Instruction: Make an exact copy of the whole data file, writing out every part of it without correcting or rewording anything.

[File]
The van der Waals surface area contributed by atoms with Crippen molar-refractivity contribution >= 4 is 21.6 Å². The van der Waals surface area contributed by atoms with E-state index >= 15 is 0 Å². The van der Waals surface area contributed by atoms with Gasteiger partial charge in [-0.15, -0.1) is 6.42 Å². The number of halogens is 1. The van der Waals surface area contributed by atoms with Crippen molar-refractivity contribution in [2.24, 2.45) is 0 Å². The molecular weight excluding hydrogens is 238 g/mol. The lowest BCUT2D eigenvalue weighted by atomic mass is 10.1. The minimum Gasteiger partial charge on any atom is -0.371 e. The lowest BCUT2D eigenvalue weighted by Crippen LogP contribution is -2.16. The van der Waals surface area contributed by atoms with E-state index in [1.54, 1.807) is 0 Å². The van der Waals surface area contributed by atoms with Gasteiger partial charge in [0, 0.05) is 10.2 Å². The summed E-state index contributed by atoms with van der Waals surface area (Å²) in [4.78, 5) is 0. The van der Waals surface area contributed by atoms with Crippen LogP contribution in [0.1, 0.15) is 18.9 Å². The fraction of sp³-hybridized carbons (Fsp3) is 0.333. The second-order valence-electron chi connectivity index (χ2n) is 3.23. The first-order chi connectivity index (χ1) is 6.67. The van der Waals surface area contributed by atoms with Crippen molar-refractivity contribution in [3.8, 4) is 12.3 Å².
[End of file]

The van der Waals surface area contributed by atoms with Crippen molar-refractivity contribution >= 4 is 21.6 Å². The van der Waals surface area contributed by atoms with E-state index >= 15 is 0 Å². The van der Waals surface area contributed by atoms with Gasteiger partial charge in [-0.15, -0.1) is 6.42 Å². The number of halogens is 1. The van der Waals surface area contributed by atoms with Crippen molar-refractivity contribution in [2.24, 2.45) is 0 Å². The molecular weight excluding hydrogens is 238 g/mol. The lowest BCUT2D eigenvalue weighted by atomic mass is 10.1. The minimum Gasteiger partial charge on any atom is -0.371 e. The lowest BCUT2D eigenvalue weighted by Crippen LogP contribution is -2.16. The van der Waals surface area contributed by atoms with E-state index in [1.54, 1.807) is 0 Å². The van der Waals surface area contributed by atoms with Gasteiger partial charge in [0, 0.05) is 10.2 Å². The summed E-state index contributed by atoms with van der Waals surface area (Å²) in [4.78, 5) is 0. The van der Waals surface area contributed by atoms with Crippen LogP contribution in [0.1, 0.15) is 18.9 Å². The fraction of sp³-hybridized carbons (Fsp3) is 0.333. The second-order valence-electron chi connectivity index (χ2n) is 3.23. The first-order chi connectivity index (χ1) is 6.67. The van der Waals surface area contributed by atoms with Crippen molar-refractivity contribution in [3.8, 4) is 12.3 Å².